Healthcare giant Pfizer, Inc.'s (PFE) is said to have spurned a $16 billion acquisition offer for its animal health business from Swiss drug company Novartis AG (NVS) on Wednesday. Pfizer deemed the offer as too low as the business is valued at nearly $20 billion.
German drug giant Bayer AG (BAYRY.PK) is also reportedly in talks with its bankers to raise funds to make a bid for the business. Earlier, Bayer had unsuccessfully bid for the Intervet business of Schering-Plough Corp., which is currently a part of another drug giant Merck & Co., Inc. (MRK). The competition could see Novartis sweeten its offer, but it is unclear if it would do so.
Bayer is currently in the initial thinking stages to float an offer for the business, but Novartis has already made its preliminary offer that was rejected by Pfizer. Both Bayer and Novartis are currently in the process of strengthening and supplementing their existing animal health lines.
However, Pfizer could currently be more in favor of spinning-off the animal health business to shareholders in order to avoid a huge tax bill and face antitrust complications. A spin off to shareholders would be structured as a tax-free transaction.
Pfizer's Madison, New Jersey-based animal health business makes vaccines for livestock and household pets. The business is the largest in the industry and generated revenues of $4.18 billion in fiscal 2011. It strives to provide full animal health solutions to veterinarians, livestock producers, and companion animal owners.
New York-based Pfizer has been in the process of exploring strategic alternatives for its animal health business, along with its infant nutrition business, in order to focus on its core biopharmaceutical products. It announced the ongoing process in early July 2011 and was considering options including, among others, a full or partial spin-off the businesses, sale or other transactions.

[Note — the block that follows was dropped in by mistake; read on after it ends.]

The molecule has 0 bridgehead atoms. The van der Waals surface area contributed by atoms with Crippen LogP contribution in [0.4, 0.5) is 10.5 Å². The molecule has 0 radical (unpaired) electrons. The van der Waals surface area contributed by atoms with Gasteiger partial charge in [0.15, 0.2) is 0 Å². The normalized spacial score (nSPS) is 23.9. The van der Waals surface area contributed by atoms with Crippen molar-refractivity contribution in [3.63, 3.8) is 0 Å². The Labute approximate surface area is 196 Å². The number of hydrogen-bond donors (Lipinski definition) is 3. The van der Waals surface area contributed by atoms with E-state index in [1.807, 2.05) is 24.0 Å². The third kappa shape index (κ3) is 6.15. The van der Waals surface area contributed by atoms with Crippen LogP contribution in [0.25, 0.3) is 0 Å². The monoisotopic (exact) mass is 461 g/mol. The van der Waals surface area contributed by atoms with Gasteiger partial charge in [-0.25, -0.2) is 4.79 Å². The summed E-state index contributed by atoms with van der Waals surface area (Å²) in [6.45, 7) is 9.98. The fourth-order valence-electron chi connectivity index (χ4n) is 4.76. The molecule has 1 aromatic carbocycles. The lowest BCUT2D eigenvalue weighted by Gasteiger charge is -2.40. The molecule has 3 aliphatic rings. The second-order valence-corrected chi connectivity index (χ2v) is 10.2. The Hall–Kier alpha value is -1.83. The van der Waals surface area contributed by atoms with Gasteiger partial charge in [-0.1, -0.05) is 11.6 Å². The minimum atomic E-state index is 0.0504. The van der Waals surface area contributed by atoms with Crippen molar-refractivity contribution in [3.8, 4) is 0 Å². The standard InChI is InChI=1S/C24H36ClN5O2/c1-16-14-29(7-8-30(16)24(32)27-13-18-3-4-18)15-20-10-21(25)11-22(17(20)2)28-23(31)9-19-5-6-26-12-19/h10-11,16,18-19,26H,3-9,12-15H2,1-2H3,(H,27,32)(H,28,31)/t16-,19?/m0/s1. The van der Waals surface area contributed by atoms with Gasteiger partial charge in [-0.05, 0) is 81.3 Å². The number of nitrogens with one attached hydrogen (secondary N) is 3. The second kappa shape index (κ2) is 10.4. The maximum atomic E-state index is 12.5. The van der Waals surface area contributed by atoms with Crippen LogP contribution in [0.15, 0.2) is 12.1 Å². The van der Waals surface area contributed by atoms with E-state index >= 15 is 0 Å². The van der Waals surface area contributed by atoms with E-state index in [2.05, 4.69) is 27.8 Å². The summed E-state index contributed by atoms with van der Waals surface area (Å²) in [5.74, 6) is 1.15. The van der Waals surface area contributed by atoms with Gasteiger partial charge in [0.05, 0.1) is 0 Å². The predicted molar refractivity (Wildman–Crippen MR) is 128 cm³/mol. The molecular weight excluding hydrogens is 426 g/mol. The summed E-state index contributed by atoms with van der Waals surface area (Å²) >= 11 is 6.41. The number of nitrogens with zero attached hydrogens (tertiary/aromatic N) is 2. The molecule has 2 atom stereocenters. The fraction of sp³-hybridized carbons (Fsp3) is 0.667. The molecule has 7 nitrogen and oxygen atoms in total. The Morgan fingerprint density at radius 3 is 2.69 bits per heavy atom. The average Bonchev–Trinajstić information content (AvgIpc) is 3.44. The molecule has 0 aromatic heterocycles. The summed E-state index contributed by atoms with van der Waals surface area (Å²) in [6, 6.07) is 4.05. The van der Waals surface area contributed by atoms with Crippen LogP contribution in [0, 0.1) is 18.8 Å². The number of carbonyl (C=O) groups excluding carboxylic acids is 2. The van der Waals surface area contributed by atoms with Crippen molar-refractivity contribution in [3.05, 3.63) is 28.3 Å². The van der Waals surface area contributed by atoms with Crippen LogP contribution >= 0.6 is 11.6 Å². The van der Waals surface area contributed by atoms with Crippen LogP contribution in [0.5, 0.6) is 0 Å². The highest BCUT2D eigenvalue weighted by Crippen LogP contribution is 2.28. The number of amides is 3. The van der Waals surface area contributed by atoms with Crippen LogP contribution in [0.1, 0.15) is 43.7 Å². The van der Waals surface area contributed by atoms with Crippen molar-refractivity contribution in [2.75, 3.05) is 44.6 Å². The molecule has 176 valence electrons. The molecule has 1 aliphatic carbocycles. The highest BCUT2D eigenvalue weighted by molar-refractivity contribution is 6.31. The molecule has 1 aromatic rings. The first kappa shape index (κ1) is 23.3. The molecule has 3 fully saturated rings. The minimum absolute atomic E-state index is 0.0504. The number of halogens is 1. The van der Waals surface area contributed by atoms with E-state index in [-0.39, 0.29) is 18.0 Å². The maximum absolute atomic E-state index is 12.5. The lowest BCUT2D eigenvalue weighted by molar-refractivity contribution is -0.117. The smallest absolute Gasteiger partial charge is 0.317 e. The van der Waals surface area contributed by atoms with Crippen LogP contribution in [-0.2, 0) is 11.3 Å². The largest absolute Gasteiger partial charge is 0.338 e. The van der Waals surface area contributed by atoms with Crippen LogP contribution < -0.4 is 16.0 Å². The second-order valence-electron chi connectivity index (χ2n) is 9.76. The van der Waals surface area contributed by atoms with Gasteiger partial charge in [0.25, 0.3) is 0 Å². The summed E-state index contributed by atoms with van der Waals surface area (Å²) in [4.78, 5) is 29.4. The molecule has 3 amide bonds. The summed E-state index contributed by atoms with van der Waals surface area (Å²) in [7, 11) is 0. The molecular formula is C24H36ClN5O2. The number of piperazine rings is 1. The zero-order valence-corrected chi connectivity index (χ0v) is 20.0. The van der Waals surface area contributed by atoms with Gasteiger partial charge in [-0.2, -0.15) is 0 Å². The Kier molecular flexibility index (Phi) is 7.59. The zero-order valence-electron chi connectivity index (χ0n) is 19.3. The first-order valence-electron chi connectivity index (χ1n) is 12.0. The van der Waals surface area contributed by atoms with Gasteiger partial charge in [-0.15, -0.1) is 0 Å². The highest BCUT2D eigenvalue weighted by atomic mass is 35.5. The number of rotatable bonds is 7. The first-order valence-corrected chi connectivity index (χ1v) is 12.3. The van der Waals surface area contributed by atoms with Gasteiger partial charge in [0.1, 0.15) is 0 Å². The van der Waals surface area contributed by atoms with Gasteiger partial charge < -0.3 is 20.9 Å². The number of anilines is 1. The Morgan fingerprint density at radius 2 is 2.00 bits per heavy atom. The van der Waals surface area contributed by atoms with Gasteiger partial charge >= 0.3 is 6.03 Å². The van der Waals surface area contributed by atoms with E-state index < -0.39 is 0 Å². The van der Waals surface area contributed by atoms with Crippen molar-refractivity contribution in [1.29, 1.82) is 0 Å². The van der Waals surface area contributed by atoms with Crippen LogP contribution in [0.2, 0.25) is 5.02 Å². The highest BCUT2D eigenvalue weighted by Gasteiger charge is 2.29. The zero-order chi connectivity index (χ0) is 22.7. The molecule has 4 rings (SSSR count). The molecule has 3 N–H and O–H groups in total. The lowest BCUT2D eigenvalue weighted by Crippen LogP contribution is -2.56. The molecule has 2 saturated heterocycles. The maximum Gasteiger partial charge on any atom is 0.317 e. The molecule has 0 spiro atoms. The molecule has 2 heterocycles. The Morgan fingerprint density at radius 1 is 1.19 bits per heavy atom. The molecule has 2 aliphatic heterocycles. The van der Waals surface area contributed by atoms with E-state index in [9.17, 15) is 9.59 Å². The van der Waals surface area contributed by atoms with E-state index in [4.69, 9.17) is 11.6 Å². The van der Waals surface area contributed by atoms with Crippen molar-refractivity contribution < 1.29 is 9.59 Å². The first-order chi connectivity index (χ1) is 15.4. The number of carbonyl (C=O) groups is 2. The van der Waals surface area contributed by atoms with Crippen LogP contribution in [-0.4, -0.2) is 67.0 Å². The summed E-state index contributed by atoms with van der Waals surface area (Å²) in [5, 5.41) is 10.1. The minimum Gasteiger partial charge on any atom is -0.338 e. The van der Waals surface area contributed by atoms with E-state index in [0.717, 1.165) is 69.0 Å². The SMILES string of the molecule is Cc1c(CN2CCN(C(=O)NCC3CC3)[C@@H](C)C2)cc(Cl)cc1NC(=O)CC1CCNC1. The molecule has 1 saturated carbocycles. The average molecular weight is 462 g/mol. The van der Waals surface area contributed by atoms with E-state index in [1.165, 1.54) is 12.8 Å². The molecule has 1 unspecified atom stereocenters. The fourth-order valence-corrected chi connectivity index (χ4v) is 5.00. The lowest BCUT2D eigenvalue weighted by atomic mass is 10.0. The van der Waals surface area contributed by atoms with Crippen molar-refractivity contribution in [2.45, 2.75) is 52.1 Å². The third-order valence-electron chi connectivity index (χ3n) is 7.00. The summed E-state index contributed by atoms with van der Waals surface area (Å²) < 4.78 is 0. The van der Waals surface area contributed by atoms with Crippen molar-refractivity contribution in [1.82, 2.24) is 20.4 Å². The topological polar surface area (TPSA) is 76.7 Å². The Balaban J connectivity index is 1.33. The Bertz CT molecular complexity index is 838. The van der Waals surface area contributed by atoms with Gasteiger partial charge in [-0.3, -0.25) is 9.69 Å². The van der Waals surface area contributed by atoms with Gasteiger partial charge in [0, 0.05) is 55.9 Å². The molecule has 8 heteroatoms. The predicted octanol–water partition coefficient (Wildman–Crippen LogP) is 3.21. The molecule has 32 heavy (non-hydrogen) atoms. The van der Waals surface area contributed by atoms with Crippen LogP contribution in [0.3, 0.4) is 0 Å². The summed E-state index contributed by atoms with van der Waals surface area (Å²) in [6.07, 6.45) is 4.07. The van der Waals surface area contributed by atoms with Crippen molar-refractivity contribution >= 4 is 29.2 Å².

Ian Read, president and chief executive officer of Pfizer, said at that time, "Both Animal Health and Nutrition are strong businesses with attractive customer bases and solid fundamentals, but distinct enough from our core businesses that their value may be best maximized outside the company."
Pfizer also engaged J.P. Morgan at that time in connection with the evaluation of strategic alternatives for its animal health business. Pfizer had said that it expects to complete any transactions that may result from these evaluations in 12 to up to 24 months.
Meanwhile, Pfizer is in the final stages on a possible sale of its infant nutrition business that could be worth about $10 billion. The first round of bids saw Swiss baby food company Nestle SA (NSRGY.PK) and French food processor Danone SA (DANOY.PK) emerging as as the frontrunner's to acquire the business. Mead Johnson Nutrition Co. is a joint bidder along with Danone. A deal is expected to be finalized by the end of the month.
Pfizer could still look to spin-off the businesses into its own separate company, if it fails to fetch the price it's seeking for the units. The company said recently that it continues to expect that any separation of these businesses from Pfizer to occur between July 2012 and July 2013. It has been reviewing the businesses since February 2011 as it was looking to shed some of its non-core assets since it completed the $68 billion takeover of Wyeth in October 2009.
PFE closed Wednesday's regular trading session at $21.37, up $0.11 or 0.49% on a volume of 32.83 million shares.
by RTT Staff Writer
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